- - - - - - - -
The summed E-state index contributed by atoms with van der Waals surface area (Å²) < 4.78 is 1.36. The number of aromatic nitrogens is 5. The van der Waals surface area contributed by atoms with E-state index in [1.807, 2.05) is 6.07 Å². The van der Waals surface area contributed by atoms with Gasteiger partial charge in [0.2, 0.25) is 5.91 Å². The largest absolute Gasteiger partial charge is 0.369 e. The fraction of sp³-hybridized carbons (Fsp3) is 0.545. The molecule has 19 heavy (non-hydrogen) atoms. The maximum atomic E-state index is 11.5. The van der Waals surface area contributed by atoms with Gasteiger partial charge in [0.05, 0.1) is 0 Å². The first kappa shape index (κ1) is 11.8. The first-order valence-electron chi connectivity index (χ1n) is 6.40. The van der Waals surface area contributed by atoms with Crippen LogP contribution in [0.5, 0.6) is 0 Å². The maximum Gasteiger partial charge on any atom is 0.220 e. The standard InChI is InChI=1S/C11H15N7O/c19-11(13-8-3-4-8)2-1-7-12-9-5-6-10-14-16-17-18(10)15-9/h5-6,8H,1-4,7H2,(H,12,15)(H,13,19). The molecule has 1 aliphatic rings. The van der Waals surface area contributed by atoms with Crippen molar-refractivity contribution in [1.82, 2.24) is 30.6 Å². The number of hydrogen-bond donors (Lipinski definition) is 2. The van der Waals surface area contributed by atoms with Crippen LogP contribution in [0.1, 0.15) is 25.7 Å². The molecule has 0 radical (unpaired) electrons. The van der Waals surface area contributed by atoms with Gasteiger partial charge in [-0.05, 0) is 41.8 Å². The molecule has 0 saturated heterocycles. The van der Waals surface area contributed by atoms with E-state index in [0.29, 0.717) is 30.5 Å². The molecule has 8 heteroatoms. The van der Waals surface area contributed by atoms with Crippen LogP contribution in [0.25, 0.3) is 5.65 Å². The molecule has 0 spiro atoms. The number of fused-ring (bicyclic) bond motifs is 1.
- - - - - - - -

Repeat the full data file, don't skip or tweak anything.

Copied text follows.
The summed E-state index contributed by atoms with van der Waals surface area (Å²) < 4.78 is 1.36. The number of aromatic nitrogens is 5. The van der Waals surface area contributed by atoms with E-state index in [1.807, 2.05) is 6.07 Å². The van der Waals surface area contributed by atoms with Gasteiger partial charge in [0.2, 0.25) is 5.91 Å². The largest absolute Gasteiger partial charge is 0.369 e. The fraction of sp³-hybridized carbons (Fsp3) is 0.545. The molecule has 19 heavy (non-hydrogen) atoms. The maximum atomic E-state index is 11.5. The van der Waals surface area contributed by atoms with Gasteiger partial charge in [0.05, 0.1) is 0 Å². The first kappa shape index (κ1) is 11.8. The first-order valence-electron chi connectivity index (χ1n) is 6.40. The van der Waals surface area contributed by atoms with Crippen LogP contribution in [0.5, 0.6) is 0 Å². The maximum Gasteiger partial charge on any atom is 0.220 e. The standard InChI is InChI=1S/C11H15N7O/c19-11(13-8-3-4-8)2-1-7-12-9-5-6-10-14-16-17-18(10)15-9/h5-6,8H,1-4,7H2,(H,12,15)(H,13,19). The molecule has 1 aliphatic rings. The van der Waals surface area contributed by atoms with Crippen molar-refractivity contribution in [1.82, 2.24) is 30.6 Å². The number of hydrogen-bond donors (Lipinski definition) is 2. The van der Waals surface area contributed by atoms with Crippen LogP contribution in [0.1, 0.15) is 25.7 Å². The molecule has 0 radical (unpaired) electrons. The van der Waals surface area contributed by atoms with Gasteiger partial charge in [-0.05, 0) is 41.8 Å². The molecule has 0 saturated heterocycles. The van der Waals surface area contributed by atoms with E-state index in [0.29, 0.717) is 30.5 Å². The molecule has 8 heteroatoms. The van der Waals surface area contributed by atoms with Crippen LogP contribution in [0.25, 0.3) is 5.65 Å². The molecule has 0 spiro atoms. The number of fused-ring (bicyclic) bond motifs is 1.